In the same pan, add another tablespoon of olive oil. Add:
1/2 cup diced red onion
Sautee for a few minutes
1 garlic clove, chopped
1 tbls ground thyme
1 tsp yellow curry
Continue to sautee until the onions are softened, stir often. The seasonings may begin to stick to the bottom of the pan, that's okay. Again, if the pan is too dry here, add in another drizzle of olive oil.
1/2 butternut squash, peeled and chopped
1 small acorn squash (or use all butternut), peeled and chopped
1 large carrot, chopped
1 chicken or vegetable bouillon cube (optional)
Sautee for a few minutes and add enough water to just cover the veggies, roughly 1 or 2 cups. The water will deglaze the pan and get all the spices off the bottom (you could also use a coconut milk here too.). Simmer until the squash and carrots are softened. Use an immersion blender to blend smooth (or place in your blender, carefully blend). Add more liquid if the soup is too stiff.
Add the kale into the soup and heat through. Serve.
Saturday, January 16, 2010
And yet another ice cream recipe- I can't help it, homemade ice cream is soooo delicious and easy to make. This is not a crazy flavor, but I think if you look around, the ingredients will set it apart from any other Baileys recipe. The use of the brown sugar and the Grand Marnier combine to create a tremendously intense flavor.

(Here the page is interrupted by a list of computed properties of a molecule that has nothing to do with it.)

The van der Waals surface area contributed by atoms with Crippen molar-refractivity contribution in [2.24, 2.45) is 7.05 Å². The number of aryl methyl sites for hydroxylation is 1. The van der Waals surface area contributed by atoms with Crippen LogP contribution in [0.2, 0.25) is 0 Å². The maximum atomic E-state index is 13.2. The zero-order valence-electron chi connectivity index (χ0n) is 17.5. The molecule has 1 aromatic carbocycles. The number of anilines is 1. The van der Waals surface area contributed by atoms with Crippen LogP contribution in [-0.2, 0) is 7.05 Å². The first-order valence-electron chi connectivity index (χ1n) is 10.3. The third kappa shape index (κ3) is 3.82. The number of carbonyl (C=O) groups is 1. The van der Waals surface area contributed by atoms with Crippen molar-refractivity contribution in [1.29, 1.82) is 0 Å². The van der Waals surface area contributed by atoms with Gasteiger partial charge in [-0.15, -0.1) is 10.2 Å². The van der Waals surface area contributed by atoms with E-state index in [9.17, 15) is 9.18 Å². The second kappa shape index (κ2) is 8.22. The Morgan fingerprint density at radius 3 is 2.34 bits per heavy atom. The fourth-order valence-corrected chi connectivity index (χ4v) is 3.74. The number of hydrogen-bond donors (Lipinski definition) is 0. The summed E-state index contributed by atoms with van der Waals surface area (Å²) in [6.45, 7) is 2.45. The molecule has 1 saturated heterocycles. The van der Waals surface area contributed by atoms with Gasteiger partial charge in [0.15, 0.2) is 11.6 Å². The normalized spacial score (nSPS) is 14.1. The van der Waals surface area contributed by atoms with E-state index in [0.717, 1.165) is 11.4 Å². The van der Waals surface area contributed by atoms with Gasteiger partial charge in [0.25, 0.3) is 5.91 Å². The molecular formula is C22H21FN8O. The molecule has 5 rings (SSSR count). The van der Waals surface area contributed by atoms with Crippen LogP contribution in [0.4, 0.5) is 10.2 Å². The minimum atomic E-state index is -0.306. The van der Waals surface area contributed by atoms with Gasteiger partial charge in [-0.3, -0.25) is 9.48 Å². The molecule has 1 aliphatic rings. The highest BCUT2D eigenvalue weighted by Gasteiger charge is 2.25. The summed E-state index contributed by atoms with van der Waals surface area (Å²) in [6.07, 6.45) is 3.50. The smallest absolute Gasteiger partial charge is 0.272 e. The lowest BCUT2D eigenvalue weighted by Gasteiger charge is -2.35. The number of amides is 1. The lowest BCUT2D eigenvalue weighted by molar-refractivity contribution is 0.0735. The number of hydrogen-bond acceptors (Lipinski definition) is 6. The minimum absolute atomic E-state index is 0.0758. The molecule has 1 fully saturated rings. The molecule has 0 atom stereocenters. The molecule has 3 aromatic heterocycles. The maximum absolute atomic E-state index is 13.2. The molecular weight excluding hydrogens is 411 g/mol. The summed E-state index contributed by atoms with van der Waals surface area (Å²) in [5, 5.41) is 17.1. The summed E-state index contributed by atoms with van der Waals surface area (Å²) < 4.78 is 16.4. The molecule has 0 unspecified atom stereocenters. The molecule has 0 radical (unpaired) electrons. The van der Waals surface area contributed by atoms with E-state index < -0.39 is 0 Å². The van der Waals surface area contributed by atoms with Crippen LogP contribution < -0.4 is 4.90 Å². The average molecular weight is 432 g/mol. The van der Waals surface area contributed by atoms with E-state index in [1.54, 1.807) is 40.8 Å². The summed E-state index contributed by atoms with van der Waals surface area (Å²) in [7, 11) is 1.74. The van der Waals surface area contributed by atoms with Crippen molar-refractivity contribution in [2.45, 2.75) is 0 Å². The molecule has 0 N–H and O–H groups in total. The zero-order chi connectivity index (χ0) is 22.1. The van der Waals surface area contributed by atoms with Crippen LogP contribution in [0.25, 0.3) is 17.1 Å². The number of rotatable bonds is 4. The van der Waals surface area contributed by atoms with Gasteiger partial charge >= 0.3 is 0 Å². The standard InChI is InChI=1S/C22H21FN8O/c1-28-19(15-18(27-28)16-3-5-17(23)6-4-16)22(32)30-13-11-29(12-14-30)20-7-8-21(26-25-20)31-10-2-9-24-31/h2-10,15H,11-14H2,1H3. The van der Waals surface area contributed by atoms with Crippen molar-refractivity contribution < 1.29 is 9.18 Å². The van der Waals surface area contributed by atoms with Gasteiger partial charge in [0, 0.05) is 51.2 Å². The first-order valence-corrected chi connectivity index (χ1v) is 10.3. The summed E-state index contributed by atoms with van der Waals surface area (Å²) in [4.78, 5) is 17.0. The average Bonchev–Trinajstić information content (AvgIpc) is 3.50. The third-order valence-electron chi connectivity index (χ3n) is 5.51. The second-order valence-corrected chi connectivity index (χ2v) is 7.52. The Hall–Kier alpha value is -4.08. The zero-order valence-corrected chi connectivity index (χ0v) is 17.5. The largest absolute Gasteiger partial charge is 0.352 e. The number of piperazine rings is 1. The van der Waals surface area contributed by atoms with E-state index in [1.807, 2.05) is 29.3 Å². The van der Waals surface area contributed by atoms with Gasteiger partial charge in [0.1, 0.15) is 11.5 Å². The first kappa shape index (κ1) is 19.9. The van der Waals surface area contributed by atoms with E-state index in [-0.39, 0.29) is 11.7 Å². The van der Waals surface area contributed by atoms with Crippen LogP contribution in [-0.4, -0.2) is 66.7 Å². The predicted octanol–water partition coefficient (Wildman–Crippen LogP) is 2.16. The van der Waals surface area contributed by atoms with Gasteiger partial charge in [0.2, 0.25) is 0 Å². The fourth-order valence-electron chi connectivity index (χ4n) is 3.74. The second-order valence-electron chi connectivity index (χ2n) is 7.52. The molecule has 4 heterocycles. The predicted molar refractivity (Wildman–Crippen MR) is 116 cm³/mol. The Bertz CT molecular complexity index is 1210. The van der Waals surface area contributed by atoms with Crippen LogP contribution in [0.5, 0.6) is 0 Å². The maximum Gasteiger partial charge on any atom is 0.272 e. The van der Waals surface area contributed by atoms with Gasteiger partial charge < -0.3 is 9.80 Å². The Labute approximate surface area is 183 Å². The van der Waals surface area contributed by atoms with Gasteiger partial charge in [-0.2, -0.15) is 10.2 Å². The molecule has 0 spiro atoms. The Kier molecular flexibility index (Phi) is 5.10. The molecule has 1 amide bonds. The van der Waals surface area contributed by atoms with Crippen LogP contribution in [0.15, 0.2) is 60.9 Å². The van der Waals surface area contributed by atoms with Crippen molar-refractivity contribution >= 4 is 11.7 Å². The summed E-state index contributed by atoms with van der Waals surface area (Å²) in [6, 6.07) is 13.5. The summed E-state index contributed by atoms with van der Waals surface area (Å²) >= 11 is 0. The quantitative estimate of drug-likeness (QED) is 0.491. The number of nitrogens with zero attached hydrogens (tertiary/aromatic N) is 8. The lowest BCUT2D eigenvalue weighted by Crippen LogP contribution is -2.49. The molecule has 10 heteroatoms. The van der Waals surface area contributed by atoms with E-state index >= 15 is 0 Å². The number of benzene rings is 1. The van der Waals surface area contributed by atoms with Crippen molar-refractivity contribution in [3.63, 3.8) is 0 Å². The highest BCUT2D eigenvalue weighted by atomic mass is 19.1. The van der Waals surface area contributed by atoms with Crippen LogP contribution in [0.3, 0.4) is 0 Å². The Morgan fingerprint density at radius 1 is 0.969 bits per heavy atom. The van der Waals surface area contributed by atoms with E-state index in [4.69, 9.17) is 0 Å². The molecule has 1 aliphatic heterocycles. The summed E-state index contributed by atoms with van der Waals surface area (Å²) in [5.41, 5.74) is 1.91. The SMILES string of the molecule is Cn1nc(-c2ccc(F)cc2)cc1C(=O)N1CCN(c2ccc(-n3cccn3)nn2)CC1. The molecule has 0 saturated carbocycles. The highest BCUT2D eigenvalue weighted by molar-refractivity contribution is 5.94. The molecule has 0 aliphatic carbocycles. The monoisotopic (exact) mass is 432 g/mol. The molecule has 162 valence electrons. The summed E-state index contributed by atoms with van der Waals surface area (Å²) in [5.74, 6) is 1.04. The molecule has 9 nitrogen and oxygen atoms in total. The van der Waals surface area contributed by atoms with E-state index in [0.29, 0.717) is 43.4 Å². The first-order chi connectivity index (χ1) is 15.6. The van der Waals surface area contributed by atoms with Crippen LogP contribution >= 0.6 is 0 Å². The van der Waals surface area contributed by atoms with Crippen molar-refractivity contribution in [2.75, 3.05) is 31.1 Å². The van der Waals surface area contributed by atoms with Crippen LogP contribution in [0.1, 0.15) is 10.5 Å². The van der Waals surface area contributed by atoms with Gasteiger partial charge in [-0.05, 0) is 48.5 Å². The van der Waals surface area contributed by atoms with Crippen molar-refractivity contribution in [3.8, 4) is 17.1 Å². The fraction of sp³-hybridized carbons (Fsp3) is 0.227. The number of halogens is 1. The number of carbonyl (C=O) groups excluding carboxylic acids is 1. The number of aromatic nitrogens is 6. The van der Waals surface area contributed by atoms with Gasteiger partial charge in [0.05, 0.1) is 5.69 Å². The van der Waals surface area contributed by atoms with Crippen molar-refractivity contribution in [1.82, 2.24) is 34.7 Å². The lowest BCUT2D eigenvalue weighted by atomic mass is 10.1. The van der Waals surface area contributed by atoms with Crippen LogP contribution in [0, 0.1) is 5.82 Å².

Do note that with all the liquor in this recipe, the ice cream will not get as hard as others. The key is that you can use it directly from the freezer, you won't need to let it soften at all. Or, go ahead and let it soften and use it as a shake!
It's a superb ice cream that will give you a boost, Don't hesitate, make this today, it's a super fat and happy treat.
Bailey's Ice Cream
2 1/2 cups cream
1/4 heaping cup of white sugar
1/4 cup (heaping) brown sugar
vanilla bean, sliced and scrapped
pinch of salt
1/4 cup coffee beans
1/2 cup Baileys
2 Tbls Grand Marnier
Heat the cream, the scraped vanilla and bean, the coffee beans and the brown sugar over medium heat. Do not boil, stir occasionally.
While the cream is warming, whisk the eggs yolks and the white sugar until they turn pale a fluffy.
Temper the yolks with the warm cream by adding a little bit of the cream to the yolks, about 1/2 cup at a time, until the yolks are warmed. Pour into the cream, add the salt and continue to cook over medium heat, stirring until the custard becomes thick and coats the back of the spoon . Add the Baileys and the Grand Marnier, remove from heat. Cool in an ice bath.